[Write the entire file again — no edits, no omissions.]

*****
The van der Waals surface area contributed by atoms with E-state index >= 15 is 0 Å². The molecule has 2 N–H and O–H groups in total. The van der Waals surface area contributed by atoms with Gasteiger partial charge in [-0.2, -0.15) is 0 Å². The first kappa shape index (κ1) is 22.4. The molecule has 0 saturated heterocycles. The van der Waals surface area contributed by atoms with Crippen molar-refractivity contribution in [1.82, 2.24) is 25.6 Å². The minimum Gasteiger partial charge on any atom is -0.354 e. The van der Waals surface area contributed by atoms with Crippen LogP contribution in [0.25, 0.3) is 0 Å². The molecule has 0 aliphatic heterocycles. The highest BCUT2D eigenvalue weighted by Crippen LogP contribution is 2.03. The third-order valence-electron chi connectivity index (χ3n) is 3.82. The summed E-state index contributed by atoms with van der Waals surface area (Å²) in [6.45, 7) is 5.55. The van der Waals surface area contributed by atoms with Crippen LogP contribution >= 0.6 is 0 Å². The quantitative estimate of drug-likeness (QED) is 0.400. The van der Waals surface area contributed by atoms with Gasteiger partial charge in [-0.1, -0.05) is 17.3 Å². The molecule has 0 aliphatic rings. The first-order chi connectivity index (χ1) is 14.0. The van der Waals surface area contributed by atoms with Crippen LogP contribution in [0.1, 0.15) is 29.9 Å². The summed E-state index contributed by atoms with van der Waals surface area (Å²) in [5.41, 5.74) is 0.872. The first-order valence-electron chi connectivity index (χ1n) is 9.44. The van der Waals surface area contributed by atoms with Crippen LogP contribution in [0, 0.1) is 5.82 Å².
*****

The van der Waals surface area contributed by atoms with E-state index >= 15 is 0 Å². The molecule has 2 N–H and O–H groups in total. The van der Waals surface area contributed by atoms with Gasteiger partial charge in [-0.2, -0.15) is 0 Å². The first kappa shape index (κ1) is 22.4. The molecule has 0 saturated heterocycles. The van der Waals surface area contributed by atoms with Crippen molar-refractivity contribution in [1.82, 2.24) is 25.6 Å². The minimum Gasteiger partial charge on any atom is -0.354 e. The van der Waals surface area contributed by atoms with Crippen LogP contribution in [0.25, 0.3) is 0 Å². The molecule has 0 aliphatic heterocycles. The highest BCUT2D eigenvalue weighted by Crippen LogP contribution is 2.03. The third-order valence-electron chi connectivity index (χ3n) is 3.82. The summed E-state index contributed by atoms with van der Waals surface area (Å²) in [6.45, 7) is 5.55. The van der Waals surface area contributed by atoms with Crippen LogP contribution >= 0.6 is 0 Å². The quantitative estimate of drug-likeness (QED) is 0.400. The van der Waals surface area contributed by atoms with Gasteiger partial charge in [-0.1, -0.05) is 17.3 Å². The molecule has 0 aliphatic rings. The first-order chi connectivity index (χ1) is 14.0. The van der Waals surface area contributed by atoms with Crippen LogP contribution in [0.1, 0.15) is 29.9 Å². The summed E-state index contributed by atoms with van der Waals surface area (Å²) in [5.41, 5.74) is 0.872. The first-order valence-electron chi connectivity index (χ1n) is 9.44. The van der Waals surface area contributed by atoms with Crippen LogP contribution in [0, 0.1) is 5.82 Å².